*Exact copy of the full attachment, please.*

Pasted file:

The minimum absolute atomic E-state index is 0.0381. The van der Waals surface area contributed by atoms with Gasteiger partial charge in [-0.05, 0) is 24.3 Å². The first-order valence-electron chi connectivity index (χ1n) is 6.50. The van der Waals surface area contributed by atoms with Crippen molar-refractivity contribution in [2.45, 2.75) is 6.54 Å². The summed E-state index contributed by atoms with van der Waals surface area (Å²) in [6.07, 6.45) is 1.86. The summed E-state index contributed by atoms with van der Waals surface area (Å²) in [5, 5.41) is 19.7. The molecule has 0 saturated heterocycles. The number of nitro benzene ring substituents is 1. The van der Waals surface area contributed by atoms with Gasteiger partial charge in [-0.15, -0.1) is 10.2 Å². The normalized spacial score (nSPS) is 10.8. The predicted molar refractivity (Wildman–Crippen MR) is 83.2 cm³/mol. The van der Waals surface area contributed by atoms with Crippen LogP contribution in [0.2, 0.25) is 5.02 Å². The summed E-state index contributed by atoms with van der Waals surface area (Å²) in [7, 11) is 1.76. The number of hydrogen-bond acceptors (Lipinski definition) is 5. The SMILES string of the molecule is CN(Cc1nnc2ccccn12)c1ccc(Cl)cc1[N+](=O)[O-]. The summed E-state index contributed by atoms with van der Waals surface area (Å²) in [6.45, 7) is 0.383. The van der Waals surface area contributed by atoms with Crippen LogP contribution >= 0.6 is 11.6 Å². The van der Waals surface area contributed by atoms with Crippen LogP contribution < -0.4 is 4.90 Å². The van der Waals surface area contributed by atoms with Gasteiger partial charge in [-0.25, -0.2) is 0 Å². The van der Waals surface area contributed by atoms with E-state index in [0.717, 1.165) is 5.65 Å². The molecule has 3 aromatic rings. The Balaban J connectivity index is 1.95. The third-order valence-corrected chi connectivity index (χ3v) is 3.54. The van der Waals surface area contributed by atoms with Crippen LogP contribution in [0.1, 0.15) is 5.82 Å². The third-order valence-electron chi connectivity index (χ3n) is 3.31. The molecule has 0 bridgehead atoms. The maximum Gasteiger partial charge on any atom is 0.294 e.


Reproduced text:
The minimum absolute atomic E-state index is 0.0381. The van der Waals surface area contributed by atoms with Gasteiger partial charge in [-0.05, 0) is 24.3 Å². The first-order valence-electron chi connectivity index (χ1n) is 6.50. The van der Waals surface area contributed by atoms with Crippen molar-refractivity contribution in [2.45, 2.75) is 6.54 Å². The summed E-state index contributed by atoms with van der Waals surface area (Å²) in [6.07, 6.45) is 1.86. The summed E-state index contributed by atoms with van der Waals surface area (Å²) in [5, 5.41) is 19.7. The molecule has 0 saturated heterocycles. The number of nitro benzene ring substituents is 1. The van der Waals surface area contributed by atoms with Gasteiger partial charge in [-0.15, -0.1) is 10.2 Å². The normalized spacial score (nSPS) is 10.8. The predicted molar refractivity (Wildman–Crippen MR) is 83.2 cm³/mol. The van der Waals surface area contributed by atoms with Crippen LogP contribution in [0.2, 0.25) is 5.02 Å². The summed E-state index contributed by atoms with van der Waals surface area (Å²) in [7, 11) is 1.76. The number of hydrogen-bond acceptors (Lipinski definition) is 5. The SMILES string of the molecule is CN(Cc1nnc2ccccn12)c1ccc(Cl)cc1[N+](=O)[O-]. The summed E-state index contributed by atoms with van der Waals surface area (Å²) in [6.45, 7) is 0.383. The van der Waals surface area contributed by atoms with Crippen LogP contribution >= 0.6 is 11.6 Å². The van der Waals surface area contributed by atoms with Crippen LogP contribution < -0.4 is 4.90 Å². The van der Waals surface area contributed by atoms with Gasteiger partial charge in [-0.25, -0.2) is 0 Å². The van der Waals surface area contributed by atoms with E-state index in [0.717, 1.165) is 5.65 Å². The molecule has 3 aromatic rings. The Balaban J connectivity index is 1.95. The third-order valence-corrected chi connectivity index (χ3v) is 3.54. The van der Waals surface area contributed by atoms with Crippen LogP contribution in [0.1, 0.15) is 5.82 Å². The third-order valence-electron chi connectivity index (χ3n) is 3.31. The molecule has 0 bridgehead atoms. The maximum Gasteiger partial charge on any atom is 0.294 e.